Cognitive Approaches to Learning and Teaching
July 26, 2021 written by PDC
Cognitive Approaches to Learning and Teaching applies decades of research in cognitive psychology to allow educators and educational professionals to harness time-tested techniques that will make their teaching methods more effective and focused. Students will learn that intelligence is not fixed and that students can change their abilities with applied practice, clarity, structure, and differentiation. Through this course, students will learn and adapt new ways to keep their students thriving and engaged during the entire learning process.
Course Name: Cognitive Approaches to Learning and Teaching
Course Number: EDUC 718D
Semester Credits: 3
Principles of efficient and effective learning and teaching are presented in highly approachable texts based on decades of research in cognitive psychology. Traditional study habits – underline, review, memorize, cram – are proven to be ineffective and waste the student's time. Better study habits include questioning, self-quizzing, spaced retrieval, and avoiding traps that lead to false confidence. Traditional teaching methods – lecture, homework problems, test – similarly are less fruitful than focusing on what students will think about during lessons, relating current content to already-present knowledge, and encouraging a deeper understanding of the curriculum. Cognitive Approaches to Learning and Teaching first presents research and practical approaches to making your learning more efficient. As you experience these methods, you can appreciate how effective they can be for your students. Cognitive Approaches to Learning and Teaching then focuses on research and practical approaches to your teaching. While you know your own adult ways of learning, your students may approach learning entirely differently. You will learn new ways to keep your students focused and on target.
- Appreciation that learning is hard work, and the harder the student works, the more secure the learning.
- Mere repetition sets a trap: it makes you feel secure because you readily develop familiarity, but this is not a sign of understanding.
- Efforts to retrieve information are far more useful to learning: they are hard work; they tell you what you know, and they tell you what you don’t know and need to check.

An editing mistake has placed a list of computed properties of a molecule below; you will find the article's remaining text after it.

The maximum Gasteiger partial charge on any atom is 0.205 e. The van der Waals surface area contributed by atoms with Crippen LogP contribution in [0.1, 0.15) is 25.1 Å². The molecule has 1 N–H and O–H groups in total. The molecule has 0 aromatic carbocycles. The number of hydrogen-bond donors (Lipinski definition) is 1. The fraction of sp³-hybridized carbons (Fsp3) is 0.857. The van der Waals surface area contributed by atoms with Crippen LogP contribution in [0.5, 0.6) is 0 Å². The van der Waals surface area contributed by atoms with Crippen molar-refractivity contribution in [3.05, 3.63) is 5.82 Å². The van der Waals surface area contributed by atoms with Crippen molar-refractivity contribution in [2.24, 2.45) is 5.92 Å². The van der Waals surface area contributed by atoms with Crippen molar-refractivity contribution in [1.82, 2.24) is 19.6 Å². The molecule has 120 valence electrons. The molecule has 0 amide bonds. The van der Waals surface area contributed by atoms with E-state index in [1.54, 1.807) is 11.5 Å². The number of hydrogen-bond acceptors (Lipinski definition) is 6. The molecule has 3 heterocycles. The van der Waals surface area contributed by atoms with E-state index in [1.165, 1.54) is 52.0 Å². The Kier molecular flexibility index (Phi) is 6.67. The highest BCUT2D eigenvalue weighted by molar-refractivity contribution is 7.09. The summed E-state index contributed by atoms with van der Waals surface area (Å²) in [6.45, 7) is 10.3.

- Mix your practice, so you are not focusing on only one topic. This provides context cues that aid differentiation and retrieval cues.
- Forget “learning styles.” Careful studies do not support the idea. Instead, strive for clarity, structure, and going beyond examples to rules.
- Most mental work is done in Working Memory and techniques for overcoming its limits.
- Memory is the residue of thought. Successful teachers stimulate thought.
- Occasionally brute memorization is needed. Mnemonics are helpful.
- Memory is enhanced if the practice is spaced and interleaved with other information and activities.
- Intelligence is not fixed. Ability can change with effort. Praise effort, not intelligence.
- To improve your teaching, work carefully with a trusted colleague.
- Learning is misunderstood
- To learn, retrieve.
- Mix up your practice.
- Embrace difficulties.
- Avoid illusions of knowing.
- Get beyond learning styles.
- Increase your abilities.
- Make it stick.
- Why don’t students like school?
- How can I teach students the skills they need when standardized tests require only facts?
- Why do students remember everything that’s on television and forget everything I say?
- Why is it so hard for students to understand abstract ideas?
- Is drilling worth it?
- What’s the secret to getting students to think like real scientists, mathematicians, and historians?
- How should I adjust my teaching for different types of learners?
- How can I help slow learners?
- What about my mind?
Evidence of Learning Outcomes
Upon completing Cognitive Approaches to Learning and Teaching, the student will have demonstrated knowledge of cognitive psychology and how teachers can optimize their instruction.
How to Register
Registration is simple and can be done online or over the phone. Courses are offered ongoing during three semesters, and enrollees may begin at any time. Students may choose to enroll in up to a maximum of 15-semester credits at any time during a semester.
Fall: September 1 - January 31
Spring: February 1 - May 31
Summer: June 1 - August 31